Jewish medieval sources also mention a son and a nephew of Bar Kokba. After the death of the latter, his son Rufus—whose name is rightly explained as "red"—succeeded him as ruler, and he, again, was followed by his son, Romulus; and it was only in the days of Romulus, the son of Rufus, the son of Koziba, that the emperor Hadrian succeeded in quelling the insurrection (Abr. b. David, in Neubauer's "Medieval Jewish Chronicles," i. 55). Joseph ibn Ẓaddiḳ (ib. p. 90) mentions Romulus, but not Bar Kokba. The earlier Niẓẓaḥon (ed. Hackspan) on Dan. ix. 24 adds that Bar Kokba was of the house of David, an assertion which appears genuine, inasmuch as such relationship would have been essential to the Messianic mission. Both Gedaliah ibn Yaḥyah, in "Shalshelet ha-Ḳabbalah" (s.v. "R. Akiba"), and Heilprin, in "Seder ha-Dorot" (i. 126a, ed. Wilna, 1891), mention three generations of these kings—a fact controverted by David Gans in "Ẓemaḥ David" (part i. for the year 880), who adds, however, that Romulus, like his grandfather, was called Koziba, and that there is no discrepancy with the Talmudic records. The twenty-one years claimed by Gans for Bar Kokba and his sons can be explained if the whole period from 118 to 135 be accepted, which, however, would only amount to seventeen years. Singularly enough, Graetz and other Jewish historians fail entirely to speak of these Jewish traditions, whereas Münter (ib. pp. 47, 75) and Gregorovius ("Der Kaiser Hadrian," p. 195, note 1, Stuttgart, 1884) considered them at least worthy of mention.Cause of the War.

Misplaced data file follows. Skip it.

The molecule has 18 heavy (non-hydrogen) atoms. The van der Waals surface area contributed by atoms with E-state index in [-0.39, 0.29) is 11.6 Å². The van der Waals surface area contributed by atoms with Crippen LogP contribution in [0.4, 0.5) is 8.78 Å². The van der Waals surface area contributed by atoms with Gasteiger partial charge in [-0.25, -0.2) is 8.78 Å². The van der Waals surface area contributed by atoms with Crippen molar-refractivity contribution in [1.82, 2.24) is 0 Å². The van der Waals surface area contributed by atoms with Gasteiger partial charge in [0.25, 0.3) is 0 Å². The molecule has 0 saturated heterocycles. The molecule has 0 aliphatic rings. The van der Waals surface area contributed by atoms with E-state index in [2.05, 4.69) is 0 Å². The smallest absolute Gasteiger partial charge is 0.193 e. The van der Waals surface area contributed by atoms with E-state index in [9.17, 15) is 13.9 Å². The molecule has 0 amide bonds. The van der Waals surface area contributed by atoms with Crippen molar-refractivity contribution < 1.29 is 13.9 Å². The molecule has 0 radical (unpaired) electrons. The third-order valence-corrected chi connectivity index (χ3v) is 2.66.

As if to increase the irritation of the Jews, it so happened that the government of Judea had at this time been entrusted to one of the most rascally subjects of the Roman empire, the governor-general Tinnius Rufus, as he is probably correctly called (Borghesi, Gregorovius, Renan, Mommsen, and Schürer; whereas others call him variously Tinnius, Titus Annius, or Tacinius, Rufus). Rufus offended the Jews in their most sacred relations. He was reputed to be a regular debaucher of young women (G. Rösch, in "Theol. Studien und Kritiken," 1873, pp. 77 et seq.), and was probably the prototype from whom was taken the description of the voluptuary Holofernes, as given in the Book of Judith. Associated with this is the Talmudic saga that the immediate cause of the war was the insult offered by the Romans to a bridal couple (Giṭ. 57a). So long as the emperor Hadrian remained in the vicinity—that is, in Syria and Egypt (about 130 common era) —the Jews kept still (Dio Cassius, lxix. 12) and even struck coins in his honor, which bore the motto "Adventui Aug. Judææ," in commemoration of the visit of the emperor to Judea. It was probably at this time that Hadrian desired to erect the Roman colony Ælia Capitolina upon the ruins of Jerusalem, and to replace the old Temple by one dedicated to Jupiter Capitolinus. Dio Cassius, at least, mentions this fact as the cause of the war, while Eusebius and other ecclesiastical historians refer to them as a result. It is therefore assumed that the building was already begun before the war, but interrupted by it (Münter, Graetz, Gregorovius). The report (Spartian, ch. xiv.) that the Jews were forbidden to exercise the rite of circumcision may also have originated after the war; but Jewish sources state that in the days of Bar Kokba many who had before endeavored to disguise the Abrahamic covenant submitted themselves anew to circumcision(Shab. ix. 1; Yer. ib. 17a; Yeb. 72a; Yer. Yeb. viii. 9; Gen. R. xlvi.). It does not follow, however, from the preceding passages that the Judæo-Christians were compelled by Bar Kokba to submit to circumcision (Basnage, "L'Histoire des Juifs," xi. 361, Rotterdam, 1707), and the statement that the Christians were tortured by Bar Kokba if they did not deny Jesus, is made only by Christian authors (Justin, "Apologia," ii. 71; compare "Dial." cx.; Eusebius, in "Hist. Eccl." iv. 6, § 2, and in his "Chronicle," where he therefore calls Bar Kokba a robber and murderer; Jerome, in his "Chronicle"; Orosius, "Hist." vii. 13). The actual reason seems to have been that the Christians refused to unite with the Jews in the struggle. The Samaritans, however, participated in the conflict, to which Jews residing in foreign countries also flocked in masses, the number of combatants being further swelled by pagan accessions; and there ensued, as Dio Cassius observes, a war which was neither of small proportions nor of short duration.Publius Marcellus.